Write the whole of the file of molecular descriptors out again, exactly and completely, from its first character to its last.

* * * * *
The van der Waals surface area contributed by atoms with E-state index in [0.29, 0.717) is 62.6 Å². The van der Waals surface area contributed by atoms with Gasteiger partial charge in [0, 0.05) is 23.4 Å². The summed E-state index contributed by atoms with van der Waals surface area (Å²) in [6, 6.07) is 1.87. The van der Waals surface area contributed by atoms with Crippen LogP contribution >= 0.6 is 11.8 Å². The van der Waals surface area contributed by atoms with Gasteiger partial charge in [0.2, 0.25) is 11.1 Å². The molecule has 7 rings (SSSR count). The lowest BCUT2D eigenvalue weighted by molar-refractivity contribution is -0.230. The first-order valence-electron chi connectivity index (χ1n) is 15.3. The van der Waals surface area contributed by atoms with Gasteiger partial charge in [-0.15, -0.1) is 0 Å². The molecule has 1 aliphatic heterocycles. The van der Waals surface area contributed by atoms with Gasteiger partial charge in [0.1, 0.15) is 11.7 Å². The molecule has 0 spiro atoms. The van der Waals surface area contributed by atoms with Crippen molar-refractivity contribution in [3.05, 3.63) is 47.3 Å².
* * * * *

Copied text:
The van der Waals surface area contributed by atoms with E-state index in [0.29, 0.717) is 62.6 Å². The van der Waals surface area contributed by atoms with Gasteiger partial charge in [0, 0.05) is 23.4 Å². The summed E-state index contributed by atoms with van der Waals surface area (Å²) in [6, 6.07) is 1.87. The van der Waals surface area contributed by atoms with Crippen LogP contribution >= 0.6 is 11.8 Å². The van der Waals surface area contributed by atoms with Gasteiger partial charge in [0.2, 0.25) is 11.1 Å². The molecule has 7 rings (SSSR count). The lowest BCUT2D eigenvalue weighted by molar-refractivity contribution is -0.230. The first-order valence-electron chi connectivity index (χ1n) is 15.3. The van der Waals surface area contributed by atoms with Gasteiger partial charge in [-0.15, -0.1) is 0 Å². The molecule has 1 aliphatic heterocycles. The van der Waals surface area contributed by atoms with Gasteiger partial charge in [0.1, 0.15) is 11.7 Å². The molecule has 0 spiro atoms. The van der Waals surface area contributed by atoms with Crippen molar-refractivity contribution in [3.05, 3.63) is 47.3 Å².